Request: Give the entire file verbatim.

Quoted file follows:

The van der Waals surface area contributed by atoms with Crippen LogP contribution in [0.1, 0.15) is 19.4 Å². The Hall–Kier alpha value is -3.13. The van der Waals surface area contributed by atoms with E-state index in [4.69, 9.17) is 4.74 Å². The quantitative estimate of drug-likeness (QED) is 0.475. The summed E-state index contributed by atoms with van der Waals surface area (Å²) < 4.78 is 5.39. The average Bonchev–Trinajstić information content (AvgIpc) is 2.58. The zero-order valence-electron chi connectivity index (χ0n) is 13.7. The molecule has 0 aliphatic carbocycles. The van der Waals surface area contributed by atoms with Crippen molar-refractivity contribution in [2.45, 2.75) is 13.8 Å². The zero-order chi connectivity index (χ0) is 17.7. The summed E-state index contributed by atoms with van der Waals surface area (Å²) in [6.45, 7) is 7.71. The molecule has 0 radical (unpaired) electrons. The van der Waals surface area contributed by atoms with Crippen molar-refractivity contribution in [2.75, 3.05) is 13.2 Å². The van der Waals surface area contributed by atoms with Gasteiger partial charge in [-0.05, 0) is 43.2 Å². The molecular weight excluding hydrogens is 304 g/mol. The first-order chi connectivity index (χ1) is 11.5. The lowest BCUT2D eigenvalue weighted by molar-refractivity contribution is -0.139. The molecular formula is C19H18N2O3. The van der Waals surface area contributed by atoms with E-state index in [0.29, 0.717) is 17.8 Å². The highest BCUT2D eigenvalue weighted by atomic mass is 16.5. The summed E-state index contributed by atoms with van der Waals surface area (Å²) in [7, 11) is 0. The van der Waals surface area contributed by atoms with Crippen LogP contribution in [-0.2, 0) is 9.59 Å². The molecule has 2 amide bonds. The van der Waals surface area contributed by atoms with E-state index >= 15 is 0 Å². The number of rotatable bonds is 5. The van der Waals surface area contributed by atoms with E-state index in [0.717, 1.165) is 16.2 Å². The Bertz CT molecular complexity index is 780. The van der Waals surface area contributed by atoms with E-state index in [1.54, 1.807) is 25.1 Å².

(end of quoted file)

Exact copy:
The van der Waals surface area contributed by atoms with Crippen LogP contribution in [0.1, 0.15) is 19.4 Å². The Hall–Kier alpha value is -3.13. The van der Waals surface area contributed by atoms with E-state index in [4.69, 9.17) is 4.74 Å². The quantitative estimate of drug-likeness (QED) is 0.475. The summed E-state index contributed by atoms with van der Waals surface area (Å²) < 4.78 is 5.39. The average Bonchev–Trinajstić information content (AvgIpc) is 2.58. The zero-order valence-electron chi connectivity index (χ0n) is 13.7. The molecule has 0 aliphatic carbocycles. The van der Waals surface area contributed by atoms with Crippen molar-refractivity contribution in [2.45, 2.75) is 13.8 Å². The zero-order chi connectivity index (χ0) is 17.7. The summed E-state index contributed by atoms with van der Waals surface area (Å²) in [6.45, 7) is 7.71. The molecule has 0 radical (unpaired) electrons. The van der Waals surface area contributed by atoms with Crippen molar-refractivity contribution in [2.75, 3.05) is 13.2 Å². The van der Waals surface area contributed by atoms with Gasteiger partial charge in [-0.05, 0) is 43.2 Å². The molecular weight excluding hydrogens is 304 g/mol. The first-order chi connectivity index (χ1) is 11.5. The lowest BCUT2D eigenvalue weighted by molar-refractivity contribution is -0.139. The molecular formula is C19H18N2O3. The van der Waals surface area contributed by atoms with E-state index in [0.29, 0.717) is 17.8 Å². The highest BCUT2D eigenvalue weighted by atomic mass is 16.5. The summed E-state index contributed by atoms with van der Waals surface area (Å²) in [7, 11) is 0. The van der Waals surface area contributed by atoms with Crippen LogP contribution in [-0.2, 0) is 9.59 Å². The molecule has 2 amide bonds. The van der Waals surface area contributed by atoms with E-state index >= 15 is 0 Å². The number of rotatable bonds is 5. The van der Waals surface area contributed by atoms with E-state index in [0.717, 1.165) is 16.2 Å². The Bertz CT molecular complexity index is 780. The van der Waals surface area contributed by atoms with E-state index in [1.54, 1.807) is 25.1 Å².